Interview with Tan Twan Eng, Man Asian Literary Prize 2012 winner.


To him writing meanscreating something that will hopefully last a few generations.’  And Malaysian writer Tan Twan Eng’s novels, two of them in five years, look well like on the way to be classics. The Gift of Rain takes place in Penang, before and during the Second World War; The Garden of Evening Mists is set in Cameron , Highlands, during the Malayan Emergency, after the Second World War.

His debut novel The Gift of Rain  hoisted its then fledgling publisher the Myrmidon Books on to the Booker wagon  in 2007, and later his second title The Garden of Evening Mists went on to be shortlisted for the Booker in 2012, and won the Man Asian Literary Prize of the same year. 

Here’s the interview he gave me for the second issue of  the Earthen Lamp Journal, which I co-edit. 

SB: The Garden of Evening Mists is only the second book in the Man Asian Literary Prize history to be awarded to a book written in English, the rest have been translations. How much do you think writing and writers in English as a Second Language have come to be accepted in the English speaking countries in the recent times?

TTE: I can’t speak for those writers you’re referring to, as I write and think and dream in English, but there appears to be a growing interest in novels translated from other languages into English. The titles on the shortlists of the Man Asian Literary Prize over the years seem to indicate this.

Whether a translated novel is accepted and embraced by the English-speaking countries would depend on many factors, including the quality of the writing and its translation. It would also depend on how extensively it’s been promoted, and here the media plays a crucial role in giving more column inches to these translated novels, through reviews and interviews with the authors and translators. Continue reading “Interview with Tan Twan Eng, Man Asian Literary Prize 2012 winner.”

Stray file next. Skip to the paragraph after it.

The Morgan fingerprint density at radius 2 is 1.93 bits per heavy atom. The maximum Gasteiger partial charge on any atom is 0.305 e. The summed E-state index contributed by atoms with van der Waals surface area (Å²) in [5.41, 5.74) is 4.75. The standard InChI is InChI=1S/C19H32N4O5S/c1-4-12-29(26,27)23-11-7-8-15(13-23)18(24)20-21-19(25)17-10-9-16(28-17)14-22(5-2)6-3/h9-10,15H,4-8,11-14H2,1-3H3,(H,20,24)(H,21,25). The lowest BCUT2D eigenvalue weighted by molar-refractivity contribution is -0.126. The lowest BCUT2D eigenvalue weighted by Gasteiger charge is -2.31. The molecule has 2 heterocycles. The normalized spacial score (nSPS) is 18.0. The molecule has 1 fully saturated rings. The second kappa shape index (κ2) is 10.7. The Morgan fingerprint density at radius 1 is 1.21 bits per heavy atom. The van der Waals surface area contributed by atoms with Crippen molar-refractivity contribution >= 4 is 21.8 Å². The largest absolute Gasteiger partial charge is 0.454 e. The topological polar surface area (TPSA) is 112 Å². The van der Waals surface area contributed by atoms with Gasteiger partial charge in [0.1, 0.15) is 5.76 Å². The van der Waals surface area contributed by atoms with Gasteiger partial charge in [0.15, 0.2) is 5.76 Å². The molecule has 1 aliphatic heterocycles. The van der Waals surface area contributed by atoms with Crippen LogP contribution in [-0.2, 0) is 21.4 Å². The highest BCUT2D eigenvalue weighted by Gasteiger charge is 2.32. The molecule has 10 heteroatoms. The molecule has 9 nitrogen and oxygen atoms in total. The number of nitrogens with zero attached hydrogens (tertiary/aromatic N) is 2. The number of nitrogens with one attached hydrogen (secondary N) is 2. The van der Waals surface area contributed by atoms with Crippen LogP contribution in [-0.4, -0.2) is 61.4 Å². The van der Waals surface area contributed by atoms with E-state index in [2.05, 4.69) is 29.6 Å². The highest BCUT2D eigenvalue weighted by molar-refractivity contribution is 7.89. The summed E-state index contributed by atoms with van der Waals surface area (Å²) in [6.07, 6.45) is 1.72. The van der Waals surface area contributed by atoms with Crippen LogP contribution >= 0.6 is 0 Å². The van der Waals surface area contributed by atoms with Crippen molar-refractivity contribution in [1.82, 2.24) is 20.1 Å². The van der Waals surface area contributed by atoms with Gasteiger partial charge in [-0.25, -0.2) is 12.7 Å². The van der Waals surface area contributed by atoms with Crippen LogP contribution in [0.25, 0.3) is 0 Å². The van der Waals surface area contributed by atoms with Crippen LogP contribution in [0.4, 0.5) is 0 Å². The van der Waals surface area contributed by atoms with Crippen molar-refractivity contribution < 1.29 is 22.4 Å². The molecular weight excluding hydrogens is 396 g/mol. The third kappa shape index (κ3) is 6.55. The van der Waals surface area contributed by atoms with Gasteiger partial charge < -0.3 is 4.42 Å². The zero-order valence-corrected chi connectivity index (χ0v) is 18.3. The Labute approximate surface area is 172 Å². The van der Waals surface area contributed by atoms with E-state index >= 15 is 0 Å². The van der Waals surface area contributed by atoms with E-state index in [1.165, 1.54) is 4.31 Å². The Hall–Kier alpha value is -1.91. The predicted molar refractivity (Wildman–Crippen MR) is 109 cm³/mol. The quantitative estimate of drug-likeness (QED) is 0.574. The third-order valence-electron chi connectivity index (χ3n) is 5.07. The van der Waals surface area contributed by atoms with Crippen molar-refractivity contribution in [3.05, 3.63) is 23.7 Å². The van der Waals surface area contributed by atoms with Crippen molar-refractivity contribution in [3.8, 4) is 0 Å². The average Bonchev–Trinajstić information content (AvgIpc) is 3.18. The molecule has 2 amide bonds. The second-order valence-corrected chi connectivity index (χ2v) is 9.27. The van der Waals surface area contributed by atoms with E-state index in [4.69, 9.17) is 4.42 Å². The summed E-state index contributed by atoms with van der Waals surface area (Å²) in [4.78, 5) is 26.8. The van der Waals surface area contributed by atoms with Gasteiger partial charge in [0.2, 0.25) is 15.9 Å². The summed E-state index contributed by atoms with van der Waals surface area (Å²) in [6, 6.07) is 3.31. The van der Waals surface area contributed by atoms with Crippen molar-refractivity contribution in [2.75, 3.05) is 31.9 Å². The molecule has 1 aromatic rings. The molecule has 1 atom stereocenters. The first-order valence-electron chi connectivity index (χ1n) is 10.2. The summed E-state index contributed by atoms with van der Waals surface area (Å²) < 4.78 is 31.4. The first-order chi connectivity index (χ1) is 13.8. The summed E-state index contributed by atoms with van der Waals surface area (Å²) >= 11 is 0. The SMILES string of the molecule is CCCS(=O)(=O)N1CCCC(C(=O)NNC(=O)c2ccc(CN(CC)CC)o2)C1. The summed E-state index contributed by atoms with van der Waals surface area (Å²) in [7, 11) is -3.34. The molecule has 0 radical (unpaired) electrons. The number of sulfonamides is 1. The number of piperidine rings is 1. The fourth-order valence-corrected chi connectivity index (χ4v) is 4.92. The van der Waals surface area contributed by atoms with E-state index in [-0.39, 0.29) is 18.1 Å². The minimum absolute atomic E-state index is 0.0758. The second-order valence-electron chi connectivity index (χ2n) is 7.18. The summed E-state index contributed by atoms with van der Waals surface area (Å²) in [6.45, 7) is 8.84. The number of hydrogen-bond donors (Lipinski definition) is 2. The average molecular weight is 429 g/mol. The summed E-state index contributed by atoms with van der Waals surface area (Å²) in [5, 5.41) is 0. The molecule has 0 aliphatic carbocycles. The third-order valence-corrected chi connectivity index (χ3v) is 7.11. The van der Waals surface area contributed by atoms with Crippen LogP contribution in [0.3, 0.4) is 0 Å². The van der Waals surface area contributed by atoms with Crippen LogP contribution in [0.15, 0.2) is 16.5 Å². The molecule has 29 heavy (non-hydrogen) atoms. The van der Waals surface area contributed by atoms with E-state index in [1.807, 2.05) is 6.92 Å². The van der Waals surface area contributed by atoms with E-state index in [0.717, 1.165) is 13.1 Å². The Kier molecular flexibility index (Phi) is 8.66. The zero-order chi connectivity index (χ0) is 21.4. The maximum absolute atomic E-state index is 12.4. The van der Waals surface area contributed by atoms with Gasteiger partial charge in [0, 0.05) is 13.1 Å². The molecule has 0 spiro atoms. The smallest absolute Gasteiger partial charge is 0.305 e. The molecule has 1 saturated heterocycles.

Lavanya Sankaran, an Interview

I have a special pleasure and pride in doing this interview.  

Years ago, I was being considered for ghost-writing a series of children’s books for a client from the U.S. I didn’t expect to be selected because I was a newbie and unpublished. But when the selections came, I was the client’s top choice and the reason for it was my sample story. ‘The style quite reminded me of Lavanya Sankaran.’ 

This was in early 2006, and I hadn’t heard of Lavanya back then. But my project co-ordinator Shiv Nair told me, ‘actually that’s quite a compliment, you know, her writing is fabulous’, and went on to tell me about Lavanya and The Red Carpet. Online book sellers were not so popular at that time in my world, and I started looking out for The Red Carpet at every book shop I visited. I finally got hold of it, and fell in love with the writing, and realized what a compliment it was to be compared to her. It was also about the time that I started taking my fiction seriously, but that’s another story. 

I later came across Lavanya again at the Sangam House Residency, she is one of the sponsors there, and then again on Facebook, and kept a look out for her next book. And now here is ‘The Hope Factory’ and Lavanya again. This is the complete unabridged interview she very kindly gave me and an edited version of this appears in the Hindu Literary Review of June. 


Continue reading “Lavanya Sankaran, an Interview”